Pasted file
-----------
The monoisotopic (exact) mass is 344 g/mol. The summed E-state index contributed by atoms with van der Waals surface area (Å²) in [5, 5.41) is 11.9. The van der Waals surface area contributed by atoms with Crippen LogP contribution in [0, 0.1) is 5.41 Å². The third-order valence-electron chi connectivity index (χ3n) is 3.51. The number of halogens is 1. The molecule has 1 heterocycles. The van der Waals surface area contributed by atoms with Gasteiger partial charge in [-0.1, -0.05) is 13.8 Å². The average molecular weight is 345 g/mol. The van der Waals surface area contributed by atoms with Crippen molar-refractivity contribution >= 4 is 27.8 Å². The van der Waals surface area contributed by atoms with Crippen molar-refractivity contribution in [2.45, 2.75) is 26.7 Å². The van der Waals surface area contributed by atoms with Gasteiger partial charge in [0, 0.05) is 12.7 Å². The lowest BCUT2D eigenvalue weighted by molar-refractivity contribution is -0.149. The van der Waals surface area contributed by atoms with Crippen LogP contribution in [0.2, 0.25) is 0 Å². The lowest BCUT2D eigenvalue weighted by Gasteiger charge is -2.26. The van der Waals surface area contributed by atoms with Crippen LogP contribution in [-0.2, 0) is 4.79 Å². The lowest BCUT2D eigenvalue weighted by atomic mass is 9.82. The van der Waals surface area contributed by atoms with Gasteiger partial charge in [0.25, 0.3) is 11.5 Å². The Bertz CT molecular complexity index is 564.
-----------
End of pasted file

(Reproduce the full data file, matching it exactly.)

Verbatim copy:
The monoisotopic (exact) mass is 344 g/mol. The summed E-state index contributed by atoms with van der Waals surface area (Å²) in [5, 5.41) is 11.9. The van der Waals surface area contributed by atoms with Crippen LogP contribution in [0, 0.1) is 5.41 Å². The third-order valence-electron chi connectivity index (χ3n) is 3.51. The number of halogens is 1. The molecule has 1 heterocycles. The van der Waals surface area contributed by atoms with Gasteiger partial charge in [-0.1, -0.05) is 13.8 Å². The average molecular weight is 345 g/mol. The van der Waals surface area contributed by atoms with Crippen molar-refractivity contribution >= 4 is 27.8 Å². The van der Waals surface area contributed by atoms with Crippen molar-refractivity contribution in [2.45, 2.75) is 26.7 Å². The van der Waals surface area contributed by atoms with Gasteiger partial charge in [0, 0.05) is 12.7 Å². The lowest BCUT2D eigenvalue weighted by molar-refractivity contribution is -0.149. The van der Waals surface area contributed by atoms with Crippen LogP contribution in [0.2, 0.25) is 0 Å². The lowest BCUT2D eigenvalue weighted by Gasteiger charge is -2.26. The van der Waals surface area contributed by atoms with Crippen LogP contribution in [-0.2, 0) is 4.79 Å². The lowest BCUT2D eigenvalue weighted by atomic mass is 9.82. The van der Waals surface area contributed by atoms with Gasteiger partial charge in [0.25, 0.3) is 11.5 Å². The Bertz CT molecular complexity index is 564.